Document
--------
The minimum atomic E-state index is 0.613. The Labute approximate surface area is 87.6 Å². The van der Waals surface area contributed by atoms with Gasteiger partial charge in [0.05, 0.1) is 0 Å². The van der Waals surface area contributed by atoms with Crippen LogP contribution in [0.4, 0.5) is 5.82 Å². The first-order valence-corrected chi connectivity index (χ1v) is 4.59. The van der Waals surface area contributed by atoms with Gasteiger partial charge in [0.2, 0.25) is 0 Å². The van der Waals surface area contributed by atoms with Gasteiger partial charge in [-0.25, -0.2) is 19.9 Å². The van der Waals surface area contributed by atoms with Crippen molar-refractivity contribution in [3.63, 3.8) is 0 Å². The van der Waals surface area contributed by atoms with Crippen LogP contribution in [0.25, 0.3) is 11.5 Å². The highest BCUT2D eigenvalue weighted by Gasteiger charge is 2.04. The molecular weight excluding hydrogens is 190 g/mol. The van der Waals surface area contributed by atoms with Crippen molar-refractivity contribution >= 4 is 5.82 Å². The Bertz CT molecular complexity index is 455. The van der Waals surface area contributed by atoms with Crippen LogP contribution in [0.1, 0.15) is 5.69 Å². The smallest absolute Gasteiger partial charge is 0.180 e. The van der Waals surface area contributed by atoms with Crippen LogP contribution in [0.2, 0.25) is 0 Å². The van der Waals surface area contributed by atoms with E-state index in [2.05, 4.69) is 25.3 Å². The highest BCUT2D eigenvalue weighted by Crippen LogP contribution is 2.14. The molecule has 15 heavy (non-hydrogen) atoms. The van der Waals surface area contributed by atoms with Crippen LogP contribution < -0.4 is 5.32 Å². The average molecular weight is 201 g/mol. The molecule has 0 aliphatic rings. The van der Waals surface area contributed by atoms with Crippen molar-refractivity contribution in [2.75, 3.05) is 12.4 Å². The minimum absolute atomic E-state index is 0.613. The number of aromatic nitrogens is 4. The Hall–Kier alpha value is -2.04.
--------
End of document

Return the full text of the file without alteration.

The minimum atomic E-state index is 0.613. The Labute approximate surface area is 87.6 Å². The van der Waals surface area contributed by atoms with Gasteiger partial charge in [0.05, 0.1) is 0 Å². The van der Waals surface area contributed by atoms with Crippen LogP contribution in [0.4, 0.5) is 5.82 Å². The first-order valence-corrected chi connectivity index (χ1v) is 4.59. The van der Waals surface area contributed by atoms with Gasteiger partial charge in [0.2, 0.25) is 0 Å². The van der Waals surface area contributed by atoms with Gasteiger partial charge in [-0.25, -0.2) is 19.9 Å². The van der Waals surface area contributed by atoms with Crippen molar-refractivity contribution in [3.63, 3.8) is 0 Å². The van der Waals surface area contributed by atoms with Crippen LogP contribution in [0.25, 0.3) is 11.5 Å². The highest BCUT2D eigenvalue weighted by Gasteiger charge is 2.04. The molecular weight excluding hydrogens is 190 g/mol. The van der Waals surface area contributed by atoms with Crippen molar-refractivity contribution >= 4 is 5.82 Å². The Bertz CT molecular complexity index is 455. The van der Waals surface area contributed by atoms with Crippen LogP contribution in [0.1, 0.15) is 5.69 Å². The smallest absolute Gasteiger partial charge is 0.180 e. The van der Waals surface area contributed by atoms with Crippen LogP contribution in [0.2, 0.25) is 0 Å². The van der Waals surface area contributed by atoms with E-state index in [2.05, 4.69) is 25.3 Å². The highest BCUT2D eigenvalue weighted by Crippen LogP contribution is 2.14. The molecule has 15 heavy (non-hydrogen) atoms. The van der Waals surface area contributed by atoms with Crippen LogP contribution < -0.4 is 5.32 Å². The average molecular weight is 201 g/mol. The molecule has 0 aliphatic rings. The van der Waals surface area contributed by atoms with Crippen molar-refractivity contribution in [2.75, 3.05) is 12.4 Å². The minimum absolute atomic E-state index is 0.613. The number of aromatic nitrogens is 4. The Hall–Kier alpha value is -2.04.